Intermittent claudication: Can a novel cell therapy keep you moving?
March 8th, 2018
Severe arterial occlusive disease is a condition, in which the arterial circulation of limbs, usually the legs, decreases or is completely interrupted. After short physical activity, those affected suffer from pain due to lack of oxygen (ischemia). They limp and often stop in front of shop windows until the pain subsides to avoid attracting attention from others. Severe forms lead to non-healing wounds and even amputation of toes, feet or entire legs and are associated with high mortality. Factors such as smoking, diabetes, high blood pressure or disorders of the lipid metabolism increase the likelihood of getting this disease. The current treatment options are limited and the outcomes unsatisfactory: In more than 40 percent of patients, the affected tissue must be amputated within a year – about 70 percent of those suffering from a severe arterial occlusive disease die within ten years.
The clinical multi-center, randomized, international phase III study PACE promises an improved therapy, lowering mortality, avoiding amputations of the respective tissue and increasing quality of life. The researchers involved treat patients with a novel, exogenous PLacenta-eXpanded stromal cell product (PLX-PAD), which was developed by the cooperation partner Pluristem. "Our aim is to test the efficacy of multiple, intramuscular injections of PLX-PAD cell products for treatment," explains project coordinator Professor Hans-Dieter Volk, a clinical immunologist and the director at the BCRT. Due to the high medical need, this novel treatment option is one of the first to be included in a new regulatory approach by the European Medicines Agency (EMA) to ensure a timely approval process (Adaptive pathways), meaning that patients can be treated immediately after successful completion of this study.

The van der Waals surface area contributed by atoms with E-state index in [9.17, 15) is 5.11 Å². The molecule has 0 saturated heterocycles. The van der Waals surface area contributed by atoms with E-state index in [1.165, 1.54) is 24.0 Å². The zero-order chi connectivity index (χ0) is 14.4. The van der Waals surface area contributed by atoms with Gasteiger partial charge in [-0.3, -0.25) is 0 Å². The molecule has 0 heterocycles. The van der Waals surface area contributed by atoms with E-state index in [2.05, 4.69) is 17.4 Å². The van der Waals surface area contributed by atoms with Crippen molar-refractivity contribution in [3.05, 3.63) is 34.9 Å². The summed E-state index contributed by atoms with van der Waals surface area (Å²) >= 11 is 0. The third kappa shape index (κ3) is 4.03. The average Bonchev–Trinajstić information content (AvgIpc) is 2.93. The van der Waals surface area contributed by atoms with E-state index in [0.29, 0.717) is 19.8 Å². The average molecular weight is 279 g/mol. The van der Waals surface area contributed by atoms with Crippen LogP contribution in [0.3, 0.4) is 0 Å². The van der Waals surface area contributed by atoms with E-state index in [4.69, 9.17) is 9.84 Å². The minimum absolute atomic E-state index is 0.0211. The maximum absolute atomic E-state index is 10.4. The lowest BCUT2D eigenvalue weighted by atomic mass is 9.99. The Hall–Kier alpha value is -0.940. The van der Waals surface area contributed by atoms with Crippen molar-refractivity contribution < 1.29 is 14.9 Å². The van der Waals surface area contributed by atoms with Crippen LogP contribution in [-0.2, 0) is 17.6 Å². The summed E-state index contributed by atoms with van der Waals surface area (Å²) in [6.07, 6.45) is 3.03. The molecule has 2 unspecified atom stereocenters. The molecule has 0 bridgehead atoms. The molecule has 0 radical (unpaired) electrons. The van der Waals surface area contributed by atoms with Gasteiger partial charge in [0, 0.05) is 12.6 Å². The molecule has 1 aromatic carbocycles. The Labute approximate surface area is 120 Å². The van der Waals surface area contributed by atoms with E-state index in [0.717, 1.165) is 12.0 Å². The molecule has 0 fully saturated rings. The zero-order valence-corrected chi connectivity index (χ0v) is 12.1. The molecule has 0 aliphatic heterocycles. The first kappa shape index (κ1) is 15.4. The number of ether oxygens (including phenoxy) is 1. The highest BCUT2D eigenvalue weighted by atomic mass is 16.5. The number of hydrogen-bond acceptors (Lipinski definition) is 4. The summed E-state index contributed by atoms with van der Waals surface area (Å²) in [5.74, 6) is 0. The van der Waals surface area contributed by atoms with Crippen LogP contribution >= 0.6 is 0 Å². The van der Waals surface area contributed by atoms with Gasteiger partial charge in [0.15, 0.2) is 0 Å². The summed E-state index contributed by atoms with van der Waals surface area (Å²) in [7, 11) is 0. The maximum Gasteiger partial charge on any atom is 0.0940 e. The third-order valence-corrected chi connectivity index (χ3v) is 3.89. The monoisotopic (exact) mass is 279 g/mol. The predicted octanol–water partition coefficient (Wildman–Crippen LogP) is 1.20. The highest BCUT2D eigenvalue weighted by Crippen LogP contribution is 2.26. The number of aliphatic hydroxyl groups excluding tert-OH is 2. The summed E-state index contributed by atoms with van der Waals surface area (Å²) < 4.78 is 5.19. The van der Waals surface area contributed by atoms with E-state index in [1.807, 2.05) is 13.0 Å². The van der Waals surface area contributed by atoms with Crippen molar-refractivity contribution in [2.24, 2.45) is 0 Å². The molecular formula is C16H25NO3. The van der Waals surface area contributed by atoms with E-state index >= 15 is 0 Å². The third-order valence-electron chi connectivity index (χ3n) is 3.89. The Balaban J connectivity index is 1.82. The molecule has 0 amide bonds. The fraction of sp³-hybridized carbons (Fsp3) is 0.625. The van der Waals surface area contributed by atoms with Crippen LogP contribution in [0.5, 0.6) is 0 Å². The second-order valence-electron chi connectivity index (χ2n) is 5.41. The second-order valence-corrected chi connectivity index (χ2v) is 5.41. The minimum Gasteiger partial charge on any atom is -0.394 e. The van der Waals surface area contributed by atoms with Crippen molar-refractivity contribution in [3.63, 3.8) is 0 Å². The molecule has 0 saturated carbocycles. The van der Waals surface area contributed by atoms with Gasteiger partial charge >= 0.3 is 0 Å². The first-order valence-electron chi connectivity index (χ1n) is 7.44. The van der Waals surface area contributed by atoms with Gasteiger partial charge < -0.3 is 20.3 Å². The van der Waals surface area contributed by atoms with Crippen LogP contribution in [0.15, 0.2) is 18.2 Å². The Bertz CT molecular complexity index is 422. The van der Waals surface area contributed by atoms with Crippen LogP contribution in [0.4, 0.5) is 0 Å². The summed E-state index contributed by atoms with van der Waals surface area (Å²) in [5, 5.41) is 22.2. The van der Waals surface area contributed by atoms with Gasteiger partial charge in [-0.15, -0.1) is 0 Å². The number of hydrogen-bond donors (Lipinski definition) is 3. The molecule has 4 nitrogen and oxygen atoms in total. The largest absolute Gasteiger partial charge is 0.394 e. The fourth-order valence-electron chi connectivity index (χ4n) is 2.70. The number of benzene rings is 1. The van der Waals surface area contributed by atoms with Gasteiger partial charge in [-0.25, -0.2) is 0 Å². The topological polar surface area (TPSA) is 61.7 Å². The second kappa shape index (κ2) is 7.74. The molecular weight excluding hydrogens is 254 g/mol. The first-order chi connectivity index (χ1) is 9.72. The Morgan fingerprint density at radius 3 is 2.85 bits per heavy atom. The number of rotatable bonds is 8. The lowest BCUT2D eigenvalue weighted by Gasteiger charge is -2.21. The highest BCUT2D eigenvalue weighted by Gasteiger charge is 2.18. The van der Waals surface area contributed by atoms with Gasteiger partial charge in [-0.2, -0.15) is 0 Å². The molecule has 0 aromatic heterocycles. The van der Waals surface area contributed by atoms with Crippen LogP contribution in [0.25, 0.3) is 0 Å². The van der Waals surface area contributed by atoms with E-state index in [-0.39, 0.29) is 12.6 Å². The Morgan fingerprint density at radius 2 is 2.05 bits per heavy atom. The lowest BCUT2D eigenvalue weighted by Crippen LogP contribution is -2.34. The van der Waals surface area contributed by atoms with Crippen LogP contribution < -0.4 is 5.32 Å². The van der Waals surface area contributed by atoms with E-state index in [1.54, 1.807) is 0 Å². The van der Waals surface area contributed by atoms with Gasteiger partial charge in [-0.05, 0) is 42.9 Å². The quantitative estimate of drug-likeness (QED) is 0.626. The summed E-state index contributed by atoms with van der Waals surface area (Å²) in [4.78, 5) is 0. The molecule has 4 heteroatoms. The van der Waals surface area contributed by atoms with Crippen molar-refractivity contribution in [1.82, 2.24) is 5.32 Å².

PACE partners are world leaders with recognized expertise in scalable 3D clinical cell manufacturing, preclinical and clinical cell therapy, and biomarker analysis: Charité - Universitätsmedizin Berlin (Germany), Asklepios Kliniken Hamburg GmbH (Germany), Technische Universität Dresden (Germany), Medizinische Privatuniversität Paracelsus Salzburg - Privatstiftung (Austria), Pluristem Ltd (Israel), ICON Clinical Research Limited (Ireland), Genome Identification Diagnostics GmbH (Germany) and Ricerca e Sviluppo in Biotechnology Srlu (Italy). Professor Hans-Dieter Volk is responsible for coordinating the study. The study is made possible by research funding from the EU's Horizon 2020 programme amounting to €7.6 million.